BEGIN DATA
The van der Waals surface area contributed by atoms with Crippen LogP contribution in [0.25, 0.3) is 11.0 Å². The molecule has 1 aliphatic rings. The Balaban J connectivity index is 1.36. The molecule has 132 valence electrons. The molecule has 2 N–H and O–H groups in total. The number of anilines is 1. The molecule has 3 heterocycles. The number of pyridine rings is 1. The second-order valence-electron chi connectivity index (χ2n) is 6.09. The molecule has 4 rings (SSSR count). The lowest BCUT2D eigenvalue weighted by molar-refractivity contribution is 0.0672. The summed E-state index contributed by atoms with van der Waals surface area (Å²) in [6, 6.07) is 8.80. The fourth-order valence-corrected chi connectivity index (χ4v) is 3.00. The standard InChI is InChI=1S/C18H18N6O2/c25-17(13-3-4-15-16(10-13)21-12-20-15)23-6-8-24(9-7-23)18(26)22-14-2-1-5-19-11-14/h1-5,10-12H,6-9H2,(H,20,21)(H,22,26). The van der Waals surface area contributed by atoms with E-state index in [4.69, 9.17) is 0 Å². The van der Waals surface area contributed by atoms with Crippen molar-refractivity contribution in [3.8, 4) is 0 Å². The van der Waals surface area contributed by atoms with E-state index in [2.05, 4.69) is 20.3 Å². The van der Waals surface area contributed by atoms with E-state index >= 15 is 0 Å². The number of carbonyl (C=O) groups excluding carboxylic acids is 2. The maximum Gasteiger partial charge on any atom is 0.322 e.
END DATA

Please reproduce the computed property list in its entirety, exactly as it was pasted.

The van der Waals surface area contributed by atoms with Crippen LogP contribution in [0.25, 0.3) is 11.0 Å². The molecule has 1 aliphatic rings. The Balaban J connectivity index is 1.36. The molecule has 132 valence electrons. The molecule has 2 N–H and O–H groups in total. The number of anilines is 1. The molecule has 3 heterocycles. The number of pyridine rings is 1. The second-order valence-electron chi connectivity index (χ2n) is 6.09. The molecule has 4 rings (SSSR count). The lowest BCUT2D eigenvalue weighted by molar-refractivity contribution is 0.0672. The summed E-state index contributed by atoms with van der Waals surface area (Å²) in [6, 6.07) is 8.80. The fourth-order valence-corrected chi connectivity index (χ4v) is 3.00. The standard InChI is InChI=1S/C18H18N6O2/c25-17(13-3-4-15-16(10-13)21-12-20-15)23-6-8-24(9-7-23)18(26)22-14-2-1-5-19-11-14/h1-5,10-12H,6-9H2,(H,20,21)(H,22,26). The van der Waals surface area contributed by atoms with E-state index in [4.69, 9.17) is 0 Å². The van der Waals surface area contributed by atoms with Crippen molar-refractivity contribution in [3.8, 4) is 0 Å². The van der Waals surface area contributed by atoms with E-state index in [2.05, 4.69) is 20.3 Å². The van der Waals surface area contributed by atoms with E-state index >= 15 is 0 Å². The number of carbonyl (C=O) groups excluding carboxylic acids is 2. The maximum Gasteiger partial charge on any atom is 0.322 e.